Being a 50-state racer I’ve made a hobby out of traveling to “destination races” all over the country, and each year I try to pick a unique smaller race as a counterpoint to the huge Rock-n-Roll type affairs that I often do as well.  I don’t remember exactly how I found this one but I’m really glad I did.

The races are held in the summer in a sparsely populated corner of Nebraska where it is said  —  and I believe  —  that cows outnumber human spectators on the sidelines.  It is a small but surprisingly well-appointed race featuring probably less than 200 runners that winds through the sandhills, “a region of mixed-grass prairie on grass-stabilized sand dunes in north central Nebraska covering just over one quarter of the state” (per Wikipedia).  The area is desolate and beautiful, and excellent for running.  I read about in online somewhere in 2013 and immediately became intrigued so I made sure I was awake the moment registration opened (New Year’s Eve possibly?) and I signed up.  The race sold out within 24 hours.  I will always consider myself lucky for having run it.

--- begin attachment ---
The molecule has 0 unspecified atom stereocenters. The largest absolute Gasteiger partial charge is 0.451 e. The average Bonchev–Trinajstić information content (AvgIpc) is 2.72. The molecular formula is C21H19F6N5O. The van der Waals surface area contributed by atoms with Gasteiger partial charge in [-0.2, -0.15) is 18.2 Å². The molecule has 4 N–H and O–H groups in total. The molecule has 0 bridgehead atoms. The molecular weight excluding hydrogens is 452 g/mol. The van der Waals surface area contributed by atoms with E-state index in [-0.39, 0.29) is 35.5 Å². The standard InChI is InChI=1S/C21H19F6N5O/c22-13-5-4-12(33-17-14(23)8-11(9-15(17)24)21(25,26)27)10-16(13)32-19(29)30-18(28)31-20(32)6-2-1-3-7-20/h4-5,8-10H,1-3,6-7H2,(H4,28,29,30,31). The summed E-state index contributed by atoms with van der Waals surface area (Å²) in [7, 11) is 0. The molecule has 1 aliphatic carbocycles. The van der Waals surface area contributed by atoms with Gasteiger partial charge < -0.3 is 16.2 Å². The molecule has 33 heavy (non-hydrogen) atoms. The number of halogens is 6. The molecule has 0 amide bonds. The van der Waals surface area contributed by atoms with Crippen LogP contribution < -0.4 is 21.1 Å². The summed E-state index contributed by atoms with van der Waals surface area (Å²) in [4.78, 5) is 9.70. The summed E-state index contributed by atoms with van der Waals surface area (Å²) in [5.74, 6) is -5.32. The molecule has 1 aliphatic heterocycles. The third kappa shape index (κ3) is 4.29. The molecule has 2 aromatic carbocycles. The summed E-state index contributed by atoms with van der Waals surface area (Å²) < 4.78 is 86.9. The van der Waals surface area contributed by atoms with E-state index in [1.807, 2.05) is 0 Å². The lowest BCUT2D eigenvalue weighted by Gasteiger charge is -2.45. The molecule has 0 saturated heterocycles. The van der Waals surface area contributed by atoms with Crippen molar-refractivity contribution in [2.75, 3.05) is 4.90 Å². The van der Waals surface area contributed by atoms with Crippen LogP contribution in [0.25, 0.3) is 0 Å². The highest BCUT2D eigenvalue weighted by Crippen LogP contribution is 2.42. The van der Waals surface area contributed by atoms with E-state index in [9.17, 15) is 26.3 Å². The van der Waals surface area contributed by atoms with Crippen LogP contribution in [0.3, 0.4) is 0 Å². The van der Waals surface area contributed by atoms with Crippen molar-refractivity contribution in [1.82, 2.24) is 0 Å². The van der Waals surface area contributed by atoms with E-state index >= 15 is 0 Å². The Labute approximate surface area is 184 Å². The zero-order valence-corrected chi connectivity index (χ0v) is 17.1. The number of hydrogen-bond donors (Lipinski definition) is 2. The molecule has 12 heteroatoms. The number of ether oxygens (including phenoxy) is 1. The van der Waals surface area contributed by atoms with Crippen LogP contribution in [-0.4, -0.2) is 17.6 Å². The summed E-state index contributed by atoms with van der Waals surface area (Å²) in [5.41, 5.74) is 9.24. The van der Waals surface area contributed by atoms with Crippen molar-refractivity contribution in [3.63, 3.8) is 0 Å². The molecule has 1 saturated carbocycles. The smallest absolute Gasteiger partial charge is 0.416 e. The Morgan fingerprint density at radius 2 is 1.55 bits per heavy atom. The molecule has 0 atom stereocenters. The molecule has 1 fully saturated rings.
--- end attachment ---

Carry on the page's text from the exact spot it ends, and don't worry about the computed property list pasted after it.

I flew into Omaha and drove across the state for maybe 5 hours until I reached the small town of Valentine,  where packet pickup was held in a western wear store.

photo 2 (4)

It was raining that day and the weather was cool but the forecast for race day was for dry skies and wind.photo 1 (4)

I wandered around town for a little while looking for a place to eat because I had missed the pre race pasta dinner and then settled on eating at the restaurant bar of the Motel Raine where I’d booked a room, which turned out to be an excellent choice because they had an awesome brisket sandwich.  I took a pass on the Mountain Oysters which were also on the menu.  🙂

After dinner, going through my packet, I raised my eyebrows more than once at a few of the cautions like “don’t pick up a snake if you find one on the ground.”  The trip was getting more interesting by the minute, I mused.

photo 5 (2)

Soon enough night fell and eventually the sun rose to find me already on my way down a highway to the corner of Brownlee Road and Highway 97 where runners were to converge for the start of the race.  We pulled off the road into a cow pasture where we parked and boarded buses that took us to the starting point of the race.VictoriaDietzSchoolBus